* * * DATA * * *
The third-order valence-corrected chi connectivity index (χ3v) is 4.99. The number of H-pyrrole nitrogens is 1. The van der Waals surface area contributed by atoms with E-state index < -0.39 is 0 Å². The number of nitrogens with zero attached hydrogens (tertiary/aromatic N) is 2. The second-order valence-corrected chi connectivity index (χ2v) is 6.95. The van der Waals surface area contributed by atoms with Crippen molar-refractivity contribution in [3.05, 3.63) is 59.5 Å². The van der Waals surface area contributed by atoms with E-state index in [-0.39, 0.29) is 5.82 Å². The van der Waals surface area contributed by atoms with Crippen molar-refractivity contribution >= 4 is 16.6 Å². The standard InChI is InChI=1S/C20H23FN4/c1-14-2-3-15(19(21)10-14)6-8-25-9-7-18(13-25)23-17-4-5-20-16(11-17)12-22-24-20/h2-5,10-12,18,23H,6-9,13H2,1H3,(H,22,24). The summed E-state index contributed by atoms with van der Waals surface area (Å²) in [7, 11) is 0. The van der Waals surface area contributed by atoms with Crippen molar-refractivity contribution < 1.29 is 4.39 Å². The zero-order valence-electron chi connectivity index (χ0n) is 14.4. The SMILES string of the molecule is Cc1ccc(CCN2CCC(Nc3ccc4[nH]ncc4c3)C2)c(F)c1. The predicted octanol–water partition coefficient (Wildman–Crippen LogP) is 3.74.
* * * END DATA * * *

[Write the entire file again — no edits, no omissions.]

The third-order valence-corrected chi connectivity index (χ3v) is 4.99. The number of H-pyrrole nitrogens is 1. The van der Waals surface area contributed by atoms with E-state index < -0.39 is 0 Å². The number of nitrogens with zero attached hydrogens (tertiary/aromatic N) is 2. The second-order valence-corrected chi connectivity index (χ2v) is 6.95. The van der Waals surface area contributed by atoms with Crippen molar-refractivity contribution in [3.05, 3.63) is 59.5 Å². The van der Waals surface area contributed by atoms with E-state index in [-0.39, 0.29) is 5.82 Å². The van der Waals surface area contributed by atoms with Crippen molar-refractivity contribution >= 4 is 16.6 Å². The standard InChI is InChI=1S/C20H23FN4/c1-14-2-3-15(19(21)10-14)6-8-25-9-7-18(13-25)23-17-4-5-20-16(11-17)12-22-24-20/h2-5,10-12,18,23H,6-9,13H2,1H3,(H,22,24). The summed E-state index contributed by atoms with van der Waals surface area (Å²) in [7, 11) is 0. The van der Waals surface area contributed by atoms with Crippen molar-refractivity contribution < 1.29 is 4.39 Å². The zero-order valence-electron chi connectivity index (χ0n) is 14.4. The SMILES string of the molecule is Cc1ccc(CCN2CCC(Nc3ccc4[nH]ncc4c3)C2)c(F)c1. The predicted octanol–water partition coefficient (Wildman–Crippen LogP) is 3.74.